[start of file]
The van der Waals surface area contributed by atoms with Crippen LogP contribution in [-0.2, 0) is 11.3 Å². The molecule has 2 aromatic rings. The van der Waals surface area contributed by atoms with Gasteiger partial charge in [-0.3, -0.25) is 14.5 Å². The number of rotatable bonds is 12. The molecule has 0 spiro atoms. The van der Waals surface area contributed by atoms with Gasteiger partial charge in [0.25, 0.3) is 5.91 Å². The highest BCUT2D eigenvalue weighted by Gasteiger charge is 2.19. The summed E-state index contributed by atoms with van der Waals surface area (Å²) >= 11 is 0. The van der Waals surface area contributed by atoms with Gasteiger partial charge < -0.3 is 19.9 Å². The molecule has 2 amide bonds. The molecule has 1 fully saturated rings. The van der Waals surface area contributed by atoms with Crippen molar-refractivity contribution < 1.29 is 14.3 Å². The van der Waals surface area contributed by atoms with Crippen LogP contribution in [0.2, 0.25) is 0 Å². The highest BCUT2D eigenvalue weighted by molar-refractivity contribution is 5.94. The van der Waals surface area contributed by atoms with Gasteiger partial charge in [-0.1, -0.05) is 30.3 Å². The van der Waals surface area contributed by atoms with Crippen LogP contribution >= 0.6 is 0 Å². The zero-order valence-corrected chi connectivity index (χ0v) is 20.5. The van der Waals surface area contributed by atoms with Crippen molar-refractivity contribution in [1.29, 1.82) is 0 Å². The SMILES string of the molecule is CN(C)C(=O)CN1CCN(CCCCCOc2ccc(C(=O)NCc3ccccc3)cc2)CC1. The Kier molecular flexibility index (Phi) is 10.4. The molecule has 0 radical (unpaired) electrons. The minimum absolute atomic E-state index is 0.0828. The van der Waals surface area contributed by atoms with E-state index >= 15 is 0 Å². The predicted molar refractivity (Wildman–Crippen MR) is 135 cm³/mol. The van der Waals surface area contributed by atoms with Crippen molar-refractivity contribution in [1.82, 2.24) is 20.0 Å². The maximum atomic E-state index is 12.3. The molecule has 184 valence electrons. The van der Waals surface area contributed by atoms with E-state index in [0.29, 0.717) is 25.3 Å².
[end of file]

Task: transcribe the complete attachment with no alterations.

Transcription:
The van der Waals surface area contributed by atoms with Crippen LogP contribution in [-0.2, 0) is 11.3 Å². The molecule has 2 aromatic rings. The van der Waals surface area contributed by atoms with Gasteiger partial charge in [-0.3, -0.25) is 14.5 Å². The number of rotatable bonds is 12. The molecule has 0 spiro atoms. The van der Waals surface area contributed by atoms with Gasteiger partial charge in [0.25, 0.3) is 5.91 Å². The highest BCUT2D eigenvalue weighted by Gasteiger charge is 2.19. The summed E-state index contributed by atoms with van der Waals surface area (Å²) >= 11 is 0. The van der Waals surface area contributed by atoms with Gasteiger partial charge < -0.3 is 19.9 Å². The molecule has 2 amide bonds. The molecule has 1 fully saturated rings. The van der Waals surface area contributed by atoms with Crippen molar-refractivity contribution < 1.29 is 14.3 Å². The van der Waals surface area contributed by atoms with Crippen LogP contribution in [0.2, 0.25) is 0 Å². The highest BCUT2D eigenvalue weighted by molar-refractivity contribution is 5.94. The van der Waals surface area contributed by atoms with Gasteiger partial charge in [-0.1, -0.05) is 30.3 Å². The van der Waals surface area contributed by atoms with Crippen LogP contribution >= 0.6 is 0 Å². The zero-order valence-corrected chi connectivity index (χ0v) is 20.5. The van der Waals surface area contributed by atoms with Crippen molar-refractivity contribution in [1.29, 1.82) is 0 Å². The SMILES string of the molecule is CN(C)C(=O)CN1CCN(CCCCCOc2ccc(C(=O)NCc3ccccc3)cc2)CC1. The Kier molecular flexibility index (Phi) is 10.4. The molecule has 0 radical (unpaired) electrons. The minimum absolute atomic E-state index is 0.0828. The van der Waals surface area contributed by atoms with E-state index >= 15 is 0 Å². The predicted molar refractivity (Wildman–Crippen MR) is 135 cm³/mol. The van der Waals surface area contributed by atoms with Crippen molar-refractivity contribution in [1.82, 2.24) is 20.0 Å². The maximum atomic E-state index is 12.3. The molecule has 184 valence electrons. The van der Waals surface area contributed by atoms with E-state index in [0.29, 0.717) is 25.3 Å².